Ireland points out that there are emotional benefits to eating healthy during treatment, as well. “Any doctor will tell you, your mental state and staying positive plays almost as much a role in recovery as the medicine does, she says. “Changing my diet gave me control over the situation and made me feel like I was actively participating in my recovery versus taking all this medication that somebody else is telling me to take.”
Even though it’s been good news since her last Herceptin treatment in October 2012, Ireland will have ongoing treatment for up to ten years and has decided to make her new diet a way of life. “Gluten-, dairy-, and sugar-free sounds daunting,” she admits. “I am not so rigid that I exclude everything from my diet because I don’t want to feel like I’m missing out. But it’s important, with breast cancer especially, to take care of yourself; you don’t want to consume too much food that will have a negative effect on your body.”
“The good news about breast cancer is there are amazing treatments out there, and most women are surviving it to live long, healthy lives,” says Ireland. “You just have to get through the treatment and that’s where diet can play an important part.”
Leasa Ireland lives in Manhattan Beach with her husband John and 11-year-old son, Jack. She spends her days running a boutique PR firm specializing in technology and consumer products, volunteering at local schools and trying to play tennis and fit in a yoga or Pilates class. Her breast cancer is in remission and she’s in near constant pursuit of the perfect kale salad.
I started working with Derin Oyekan on 1Aisle back in March when it was a far different concept. The evolution of 1Aisle is a testament to Derin’s openness and his desire to create something bigger than himself. I’m honored to be working with him to make healthy eating easy, accessible, and fun.
My personal relationship with food has always been contentious at best. I guess you could say my problems began with my grandmother. I did work for her – cleaned gutters, shoveled snow, raked leaves, and mowed lawns, etc. – and she rewarded me with as much food as I could eat. Later, food provided instant comfort through some trying years in high school, that is before I quit eating altogether and lost 50 pounds in three months.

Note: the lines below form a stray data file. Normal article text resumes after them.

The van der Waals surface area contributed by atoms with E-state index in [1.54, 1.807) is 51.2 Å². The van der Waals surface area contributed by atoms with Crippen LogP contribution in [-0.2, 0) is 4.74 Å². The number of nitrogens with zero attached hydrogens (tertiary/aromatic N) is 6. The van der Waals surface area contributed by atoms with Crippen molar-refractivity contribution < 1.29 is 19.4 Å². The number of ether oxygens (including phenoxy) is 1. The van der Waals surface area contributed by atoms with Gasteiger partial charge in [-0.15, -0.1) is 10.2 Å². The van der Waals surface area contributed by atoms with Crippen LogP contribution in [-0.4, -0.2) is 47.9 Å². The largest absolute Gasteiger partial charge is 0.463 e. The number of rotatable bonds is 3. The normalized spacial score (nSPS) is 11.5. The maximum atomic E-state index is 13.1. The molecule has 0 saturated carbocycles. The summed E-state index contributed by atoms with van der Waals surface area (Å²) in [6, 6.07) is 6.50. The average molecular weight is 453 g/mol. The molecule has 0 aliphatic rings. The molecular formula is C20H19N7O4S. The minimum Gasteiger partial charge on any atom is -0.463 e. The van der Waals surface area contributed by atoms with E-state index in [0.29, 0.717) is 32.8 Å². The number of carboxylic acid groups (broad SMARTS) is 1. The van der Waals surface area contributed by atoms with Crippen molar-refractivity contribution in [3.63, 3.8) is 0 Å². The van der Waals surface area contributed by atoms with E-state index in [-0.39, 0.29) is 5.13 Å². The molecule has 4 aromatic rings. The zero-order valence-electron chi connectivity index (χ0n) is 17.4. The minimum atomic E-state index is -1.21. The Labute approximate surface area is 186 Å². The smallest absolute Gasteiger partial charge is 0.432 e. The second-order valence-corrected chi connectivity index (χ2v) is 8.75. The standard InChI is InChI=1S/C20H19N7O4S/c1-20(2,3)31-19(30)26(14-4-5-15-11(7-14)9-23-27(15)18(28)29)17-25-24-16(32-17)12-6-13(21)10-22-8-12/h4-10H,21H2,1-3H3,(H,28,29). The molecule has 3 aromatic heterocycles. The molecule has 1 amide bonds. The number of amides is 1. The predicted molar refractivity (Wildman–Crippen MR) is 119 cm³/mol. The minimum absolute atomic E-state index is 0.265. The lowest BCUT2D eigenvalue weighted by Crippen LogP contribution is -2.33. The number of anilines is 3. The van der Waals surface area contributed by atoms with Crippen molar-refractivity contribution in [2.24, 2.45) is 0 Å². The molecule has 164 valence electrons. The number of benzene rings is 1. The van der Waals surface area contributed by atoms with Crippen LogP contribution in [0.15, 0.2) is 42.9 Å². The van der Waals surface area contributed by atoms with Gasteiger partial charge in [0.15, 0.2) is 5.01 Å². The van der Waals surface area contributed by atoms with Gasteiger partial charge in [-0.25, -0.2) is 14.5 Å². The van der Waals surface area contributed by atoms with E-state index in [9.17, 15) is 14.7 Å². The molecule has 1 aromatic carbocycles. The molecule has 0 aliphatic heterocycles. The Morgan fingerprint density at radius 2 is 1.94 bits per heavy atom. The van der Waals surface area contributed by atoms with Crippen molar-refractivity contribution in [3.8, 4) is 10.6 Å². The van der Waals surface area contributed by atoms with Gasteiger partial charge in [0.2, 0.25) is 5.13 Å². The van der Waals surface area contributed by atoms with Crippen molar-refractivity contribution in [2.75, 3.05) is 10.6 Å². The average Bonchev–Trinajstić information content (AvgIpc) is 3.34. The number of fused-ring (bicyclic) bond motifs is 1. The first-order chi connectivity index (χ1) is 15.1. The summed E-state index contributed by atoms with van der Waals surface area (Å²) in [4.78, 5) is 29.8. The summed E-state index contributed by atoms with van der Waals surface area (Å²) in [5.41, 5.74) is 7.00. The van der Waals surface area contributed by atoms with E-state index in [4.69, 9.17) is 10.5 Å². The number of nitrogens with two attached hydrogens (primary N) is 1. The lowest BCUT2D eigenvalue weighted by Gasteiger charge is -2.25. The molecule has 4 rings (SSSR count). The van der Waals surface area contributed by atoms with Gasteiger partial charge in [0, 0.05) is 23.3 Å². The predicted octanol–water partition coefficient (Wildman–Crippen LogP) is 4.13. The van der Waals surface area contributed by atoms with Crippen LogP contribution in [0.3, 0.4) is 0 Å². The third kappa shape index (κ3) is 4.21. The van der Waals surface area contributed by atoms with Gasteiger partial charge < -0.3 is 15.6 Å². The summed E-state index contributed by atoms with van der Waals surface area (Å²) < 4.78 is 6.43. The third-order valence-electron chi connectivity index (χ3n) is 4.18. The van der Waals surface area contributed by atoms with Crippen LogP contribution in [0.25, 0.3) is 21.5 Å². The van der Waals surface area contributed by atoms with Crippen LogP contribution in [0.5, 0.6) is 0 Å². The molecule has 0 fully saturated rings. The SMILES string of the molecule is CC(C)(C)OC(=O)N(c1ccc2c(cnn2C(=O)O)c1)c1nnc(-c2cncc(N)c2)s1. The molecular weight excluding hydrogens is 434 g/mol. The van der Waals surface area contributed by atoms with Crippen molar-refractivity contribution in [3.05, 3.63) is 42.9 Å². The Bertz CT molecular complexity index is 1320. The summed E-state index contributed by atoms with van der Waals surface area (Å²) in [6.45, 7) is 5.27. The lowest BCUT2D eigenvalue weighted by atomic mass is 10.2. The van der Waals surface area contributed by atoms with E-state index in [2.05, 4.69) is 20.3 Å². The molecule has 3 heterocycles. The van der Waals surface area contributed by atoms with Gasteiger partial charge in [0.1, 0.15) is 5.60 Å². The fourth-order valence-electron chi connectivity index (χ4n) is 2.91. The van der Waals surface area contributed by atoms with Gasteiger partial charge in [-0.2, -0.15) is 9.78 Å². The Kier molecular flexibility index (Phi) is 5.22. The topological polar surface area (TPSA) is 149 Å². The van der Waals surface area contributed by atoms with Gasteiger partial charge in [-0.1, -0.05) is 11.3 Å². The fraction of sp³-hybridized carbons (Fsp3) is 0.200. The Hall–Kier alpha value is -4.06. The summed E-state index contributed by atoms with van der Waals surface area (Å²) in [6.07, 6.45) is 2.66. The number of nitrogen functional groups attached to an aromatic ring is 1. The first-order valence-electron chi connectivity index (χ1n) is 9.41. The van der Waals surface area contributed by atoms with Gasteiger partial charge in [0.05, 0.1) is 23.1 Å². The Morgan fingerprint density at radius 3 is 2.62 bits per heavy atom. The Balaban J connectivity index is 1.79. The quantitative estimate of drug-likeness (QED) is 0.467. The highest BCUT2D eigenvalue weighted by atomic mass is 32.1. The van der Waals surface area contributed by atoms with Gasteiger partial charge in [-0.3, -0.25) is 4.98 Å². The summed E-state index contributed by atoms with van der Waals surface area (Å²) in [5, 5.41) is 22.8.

Since high school, my weight has fluctuated greatly as I’ve struggled to improve my love-hate relationship with food. My work with 1Aisle is more than just a motivation to get healthy; it’s an obligation, a commitment, a source for integrity. While my journey is still in its early stages, the confidence that comes from community involvement is already a clear game changer. When it comes to food, we all have different goals, different tastes, different skills, and different philosophies. Despite our differences, we’re all 1Aislers and we’re all in this together.
This week is a particularly exciting one for 1Aisle. In addition to recipes and tips spotlighting sunchokes and avocados, we’re featuring a breast cancer survivor for whom healthy eating has played an important role in recovery, newlyweds who have managed to successfully reconcile their very different healthy-eating philosophies, and our resident supermom who offers a healthy alternative for rushed Halloween dinners, Plus, there’s a sneak preview of the 1Aisle mobile application.
If you’re interested in sharing your own healthy-eating story, please e-mail me at firstname.lastname@example.org. I am thrilled to share this exciting journey with you!
Happy, healthy eating,